Extrano Parecido by Alberto Caruso (1965) published in D'Artagnan
Ernie Pike drawn by Caruso, written by Oesterheld, published in Hora Cero Extra (1961)

When his family rented the front of their house in Villa Pueyrredón to a family named Zanotto, Alberto Caruso did not imagine that this decision would change his destiny. The new tenants had a son named Juan, and had just arrived from Italy, and were little known in the neighborhood. So young Juan and Alberto became fast friends. So you and Juan first started drawing in your home?

Caruso: It was 1947 and I was about five years younger and from that moment I was hooked with the drawing thanks to him. We started our careers almost together, and Juan eventually became a well known artist for his work on Henga.

Alberto Caruso was born in Buenos Aires, Argentina in 1941. He studied in the Escuela Panamericana de Arte (Panamerican School of Art) with Alberto Breccia. He began his professional career in 1959 by drawing comic edited by small publishers like Cleda and Nomina.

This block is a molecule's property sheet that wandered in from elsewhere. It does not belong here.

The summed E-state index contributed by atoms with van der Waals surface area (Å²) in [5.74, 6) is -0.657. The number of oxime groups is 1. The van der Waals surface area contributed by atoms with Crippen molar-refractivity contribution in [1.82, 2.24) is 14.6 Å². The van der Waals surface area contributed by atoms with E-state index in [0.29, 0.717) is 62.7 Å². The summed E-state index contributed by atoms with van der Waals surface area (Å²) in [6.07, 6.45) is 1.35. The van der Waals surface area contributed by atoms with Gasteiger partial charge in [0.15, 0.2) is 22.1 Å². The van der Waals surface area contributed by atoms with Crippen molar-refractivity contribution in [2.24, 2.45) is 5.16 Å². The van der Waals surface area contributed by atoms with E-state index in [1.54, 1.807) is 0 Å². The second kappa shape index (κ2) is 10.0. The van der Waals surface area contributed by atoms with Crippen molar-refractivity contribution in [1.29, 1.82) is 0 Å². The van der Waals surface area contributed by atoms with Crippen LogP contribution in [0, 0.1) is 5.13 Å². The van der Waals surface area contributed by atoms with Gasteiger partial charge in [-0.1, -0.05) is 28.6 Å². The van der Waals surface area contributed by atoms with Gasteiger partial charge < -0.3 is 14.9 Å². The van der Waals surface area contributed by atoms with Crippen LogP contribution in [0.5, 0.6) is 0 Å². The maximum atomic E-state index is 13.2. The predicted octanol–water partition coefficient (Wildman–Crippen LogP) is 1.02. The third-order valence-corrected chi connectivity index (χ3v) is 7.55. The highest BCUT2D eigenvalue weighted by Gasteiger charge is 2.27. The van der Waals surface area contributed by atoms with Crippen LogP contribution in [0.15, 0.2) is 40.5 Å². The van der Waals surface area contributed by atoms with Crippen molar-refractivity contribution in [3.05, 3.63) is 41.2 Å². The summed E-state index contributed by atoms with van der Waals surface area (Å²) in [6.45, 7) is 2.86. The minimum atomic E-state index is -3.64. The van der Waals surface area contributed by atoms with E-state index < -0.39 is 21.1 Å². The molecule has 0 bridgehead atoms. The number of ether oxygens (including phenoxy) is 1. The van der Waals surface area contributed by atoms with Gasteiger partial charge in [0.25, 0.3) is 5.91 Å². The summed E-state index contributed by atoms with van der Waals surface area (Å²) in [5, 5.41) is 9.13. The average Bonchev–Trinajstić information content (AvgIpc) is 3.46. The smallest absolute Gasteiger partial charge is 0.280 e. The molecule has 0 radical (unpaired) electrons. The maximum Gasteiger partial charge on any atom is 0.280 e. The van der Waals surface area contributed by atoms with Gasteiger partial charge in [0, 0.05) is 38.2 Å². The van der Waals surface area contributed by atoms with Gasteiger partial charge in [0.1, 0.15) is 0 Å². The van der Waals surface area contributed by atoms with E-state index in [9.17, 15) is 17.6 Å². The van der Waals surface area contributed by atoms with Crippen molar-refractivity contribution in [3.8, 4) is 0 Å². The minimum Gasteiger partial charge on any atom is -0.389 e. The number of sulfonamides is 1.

Between 1959 and 1961 he worked as assistant to Juan Zanotto on the Air Ace Library for Fleetway, where he came into contact with Georgio Bellavitis, who was acting as a talent scout for the D'Ami Studio. Also in the same year, 1961, he drew episodes of Ernie Pike written by Héctor Oesterheld in the comics Frontera and Hora Cero Extra. Later he also work on Misterix and Fuego. In 1964 Caruso started working for Editorial Columba, with whom he collaborated for the next 30 years, drawing several stories in many genres such as war, police, romance and so on.

During the middle 60’s Caruso worked for various USA publishers and between 1967 to 1969 he produced for Fleetway 120 pages of Sergeant Ironside for Fleetway's Front Line Library via the D’Ami Studio. He remembers working with both Gino D'Antonio and Ferdinando Tacconi on the Sgt. Ironside stories. For this he sent his work directly to Fleetway House from Argentina. His one regret today is that D'Ami never sent him copies of the comics that he worked on.

During this productive period he met and worked with many of the South American D'Ami artists such as Moliterni, Solano Lopez, Daniel Haupt, Juan Zanotto, Julio Schiaffino and Victor Hugo Arias.

Later in his career, Caruso also worked for the Argentine publisher Record (for the Argentinian version of the Italian comic Skorpio, as well as Tit-Bits). He also continued to contribute work for Italian and German comics. Caruso served as professor in the Asociación Estimulo de Bellas Artes (Association Stimulus of Fine Arts) teaching comics, drawn and illustration.

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